The Freedom Writers Diary

The Freedom Writers Diary

by

Erin Gruwell

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The Freedom Writers Diary: Entry 6: Ms. Gruwell Summary & Analysis

Summary
Analysis
Inspired by Zlata, Ms. Gruwell decides to compile a selection of her students’ diary entries into a book. Zlata had suggested that writing might be a good outlet for these students to escape the violence and horror of their everyday lives. The students tell Ms. Gruwell that classroom 203 is the only place they feel safe. They often stay late at night at school to do their homework, and Ms. Gruwell then drops them off, horrified at seeing the violent environments they live in, and guilty about living in a secure neighborhood.
The students’ diary-writing serves an individual purpose as a coping mechanism in their lives, as compiling and sharing these diary entries could make their stories heard and thus inform other people about the hardships they face. The students’ dedication to their academic work is striking, and shows that school is starting to play an increasingly important role in their life.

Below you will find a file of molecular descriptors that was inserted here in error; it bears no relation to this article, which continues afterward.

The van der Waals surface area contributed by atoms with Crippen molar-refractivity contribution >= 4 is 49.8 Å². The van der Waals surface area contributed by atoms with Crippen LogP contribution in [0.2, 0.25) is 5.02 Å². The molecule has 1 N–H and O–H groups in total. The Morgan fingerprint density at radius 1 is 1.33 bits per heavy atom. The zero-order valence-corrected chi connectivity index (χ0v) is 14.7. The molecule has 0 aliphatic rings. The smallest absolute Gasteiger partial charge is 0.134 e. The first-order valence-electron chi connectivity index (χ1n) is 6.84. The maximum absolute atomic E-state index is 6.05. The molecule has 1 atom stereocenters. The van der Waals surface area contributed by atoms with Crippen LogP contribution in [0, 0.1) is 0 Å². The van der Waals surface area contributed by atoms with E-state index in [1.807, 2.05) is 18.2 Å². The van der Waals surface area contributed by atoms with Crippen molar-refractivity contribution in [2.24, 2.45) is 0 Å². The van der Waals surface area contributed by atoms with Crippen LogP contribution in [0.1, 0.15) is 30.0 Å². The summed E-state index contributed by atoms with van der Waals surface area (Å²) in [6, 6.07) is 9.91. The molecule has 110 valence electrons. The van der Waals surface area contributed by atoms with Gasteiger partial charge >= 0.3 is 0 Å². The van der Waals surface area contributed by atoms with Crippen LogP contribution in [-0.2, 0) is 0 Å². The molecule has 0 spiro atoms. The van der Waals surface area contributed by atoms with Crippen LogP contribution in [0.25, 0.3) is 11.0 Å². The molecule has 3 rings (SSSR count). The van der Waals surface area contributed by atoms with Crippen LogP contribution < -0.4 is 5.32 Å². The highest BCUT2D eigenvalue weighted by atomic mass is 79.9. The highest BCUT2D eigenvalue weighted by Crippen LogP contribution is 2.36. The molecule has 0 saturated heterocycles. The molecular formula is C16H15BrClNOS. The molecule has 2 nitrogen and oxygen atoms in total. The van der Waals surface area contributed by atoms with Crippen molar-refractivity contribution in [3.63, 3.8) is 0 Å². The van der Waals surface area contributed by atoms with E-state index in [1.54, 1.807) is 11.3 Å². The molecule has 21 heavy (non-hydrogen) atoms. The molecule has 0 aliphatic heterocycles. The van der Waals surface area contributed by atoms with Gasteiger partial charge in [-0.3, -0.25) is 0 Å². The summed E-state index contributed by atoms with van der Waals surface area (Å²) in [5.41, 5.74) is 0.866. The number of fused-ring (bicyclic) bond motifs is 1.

Themes
Education and Healing Theme Icon
Violence, War, and Death  Theme Icon
Related Quotes
Ms. Gruwell decides to compile the entries anonymously, since many students could be punished for writing the truth. She feels the same kind of moral responsibility that Miep Gies described when talking about her involvement with Anne Frank. John Tu donates thirty-five computers to the class so that the entries can be completely anonymous, and Ms. Gruwell decides that the thirty-five students with the best academic performance will receive one at graduation. With the help of a lawyer, she designs an honor code that students will have to sign, ensuring that their entries are their own, unembellished stories. Ms. Gruwell organizes a meeting between her students and Anne Frank’s best friends, who survived the war, hoping that this will make the students excited about their new project.
Despite the fact that no one is yet talking about broad scale publication, Ms. Gruwell takes her task seriously. The moral responsibility she feels reflects the important nature of this task, as it can allow her students to finally express their voices in the world. Meeting Anne Frank’s friends establishes a direct comparison between Anne Frank and the students, emphasizing the moral as well as the personal nature of what they are doing. The students are not only recounting their lives, but also promoting important messages of peace and tolerance.
Themes
Education and Healing Theme Icon
Violence, War, and Death  Theme Icon